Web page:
(WASHINGTON) — President Donald Trump’s top economic adviser, Larry Kudlow, has revealed that his wife has had an easy time applying through the small business loan program to help keep her art business afloat amid the coronavirus crisis, despite others reporting big problems.
“My wife Judy… she is a self-employed artist-painter, very distinguished one, some renowned, she could use some help for her operation,” Kudlow said during an interview with POLITICO last week.
Kudlow, whose personal assets are valued at a maximum net worth of $2 million according to a 2018 Bloomberg report, touted how simple it was for his wife to take out a loan for her business under the Small Business Administration loan program.
“She went to a local, community bank up by our place in Connecticut and apparently it’s just a one-page form, that’s all it is. It couldn’t be easier,” Kudlow said.
While there is no indication Kudlow’s wife got special treatment, other small business owners have complained in recent days that the process hasn’t been that simple.
“Larry Kudlow’s wife is a small business owner and private citizen. Any speculation that there is something improper or nefarious taking place with her application is just false and more media spin,” White House deputy press secretary Judd Deere said in a statement.
The Paycheck Protection Program, created under the $2 trillion stimulus package Congress approved last month, offers small business owners federally-backed loans that will be forgiven if the money is used to keep employees on payroll.
But the program, initially funded at $367 billion, hasn’t worked as planned. Small business owners reported quick rejections from banks if they didn’t already have an existing relationship. And banks, for their part, were unprepared for the massive onslaught of small businesses seeking loans.
In an interview with Fox Business on Friday, Kudlow said more than 660,000 loans have been approved for a total of $168 billion, meaning nearly half the money in the program has already been obligated.
He warned the money in the program was forecast to run out on April 17.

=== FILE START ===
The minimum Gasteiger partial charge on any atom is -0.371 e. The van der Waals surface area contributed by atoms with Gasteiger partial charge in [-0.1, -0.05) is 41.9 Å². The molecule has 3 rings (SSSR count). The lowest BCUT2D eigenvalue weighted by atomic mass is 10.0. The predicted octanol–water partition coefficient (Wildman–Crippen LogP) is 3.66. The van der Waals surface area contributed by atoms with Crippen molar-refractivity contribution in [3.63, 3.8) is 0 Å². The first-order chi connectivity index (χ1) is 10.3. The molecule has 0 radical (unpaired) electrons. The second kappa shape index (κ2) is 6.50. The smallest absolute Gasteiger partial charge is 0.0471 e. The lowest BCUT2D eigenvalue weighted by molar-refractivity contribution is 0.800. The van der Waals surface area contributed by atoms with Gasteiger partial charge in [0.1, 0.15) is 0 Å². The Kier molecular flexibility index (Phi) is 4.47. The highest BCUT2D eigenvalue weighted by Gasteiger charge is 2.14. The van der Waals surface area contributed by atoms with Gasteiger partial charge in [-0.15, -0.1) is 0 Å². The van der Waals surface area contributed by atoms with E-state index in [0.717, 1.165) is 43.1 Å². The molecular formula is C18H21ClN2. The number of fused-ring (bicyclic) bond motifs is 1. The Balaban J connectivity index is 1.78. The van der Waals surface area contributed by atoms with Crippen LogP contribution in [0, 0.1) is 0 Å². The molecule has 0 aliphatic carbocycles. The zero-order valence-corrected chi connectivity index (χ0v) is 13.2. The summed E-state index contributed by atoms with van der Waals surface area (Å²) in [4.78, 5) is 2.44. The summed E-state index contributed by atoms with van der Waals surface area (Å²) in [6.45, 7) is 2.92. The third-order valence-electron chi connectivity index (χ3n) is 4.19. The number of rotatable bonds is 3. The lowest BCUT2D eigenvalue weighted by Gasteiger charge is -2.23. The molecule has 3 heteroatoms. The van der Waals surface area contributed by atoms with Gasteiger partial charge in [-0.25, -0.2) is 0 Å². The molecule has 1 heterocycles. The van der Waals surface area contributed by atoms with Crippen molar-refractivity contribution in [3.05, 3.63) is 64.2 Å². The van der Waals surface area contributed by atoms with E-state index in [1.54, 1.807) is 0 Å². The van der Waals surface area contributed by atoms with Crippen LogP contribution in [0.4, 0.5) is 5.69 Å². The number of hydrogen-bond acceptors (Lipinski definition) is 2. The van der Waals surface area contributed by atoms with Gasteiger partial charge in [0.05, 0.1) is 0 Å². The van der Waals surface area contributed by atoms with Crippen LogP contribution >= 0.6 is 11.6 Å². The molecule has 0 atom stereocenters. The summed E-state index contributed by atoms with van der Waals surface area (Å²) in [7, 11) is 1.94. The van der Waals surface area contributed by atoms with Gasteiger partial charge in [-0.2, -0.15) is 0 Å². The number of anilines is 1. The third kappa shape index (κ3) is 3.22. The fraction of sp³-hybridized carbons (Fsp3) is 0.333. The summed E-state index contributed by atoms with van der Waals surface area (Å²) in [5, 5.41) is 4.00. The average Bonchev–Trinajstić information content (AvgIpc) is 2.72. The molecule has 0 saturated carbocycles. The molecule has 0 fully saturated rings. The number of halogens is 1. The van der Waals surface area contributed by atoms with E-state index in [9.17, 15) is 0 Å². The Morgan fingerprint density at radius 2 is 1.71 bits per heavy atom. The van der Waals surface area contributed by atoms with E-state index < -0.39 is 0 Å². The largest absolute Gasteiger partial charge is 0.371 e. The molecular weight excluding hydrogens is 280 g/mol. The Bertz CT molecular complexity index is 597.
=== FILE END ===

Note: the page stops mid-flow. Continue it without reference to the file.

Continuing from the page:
“Those are enormous numbers,” Kudlow said. “That’s why we would like the Congress to help us with an additional $250 billion.”
Congress is actively seeking to add additional funds to the small business loan program, but Republicans and Democrats in the House and the Senate remain at a stalemate.
Late last week, Senate Republicans attempted to pass $250 billion in additional funds for the struggling program, but their efforts were blocked by Democrats who wanted to secure $500 billion in the legislation that would go towards not only small businesses, but also to local and state governments and hospitals.
Senate Majority Leader Mitch McConnell and House Minority Leader Kevin McCarthy released a joint statement Saturday morning saying they would not agree to Democrats’ demands.
“Republicans reject Democrats’ reckless threat to continue blocking job-saving funding unless we renegotiate unrelated programs which are not in similar peril,” the joint statement said. “This will not be Congress’s last word on COVID-19, but this crucial program needs funding now. American workers cannot be used as political hostages.”
McConnell and McCarthy claimed in their statement that the program “burned through roughly half of its initial funding in the first week.”
The $2 trillion stimulus package prohibits lawmakers, Cabinet officials, and Trump’s family from benefiting from loans or investments from the Treasury Department.
It’s unclear how Mrs. Kudlow plans to use the funds granted to her business through the program and if she has any employees. ABC News has reached out to the White House for comment.
The Paycheck Protection Program does allow business owners to take out a loan if they are sole proprietors.
According to her website, Judith Kudlow “divides her time between New York City – where she received her art training – Washington D.C. and Redding, CT.” Her painting method, according to her biography, is “based on precise drawing, careful modeling to produce the three-dimensional illusion, harmonious and accurate colors and values, and compositions based on time-honored rules.”
She charges between $10,000 and $20,000 for commissioned paintings, according to her website.
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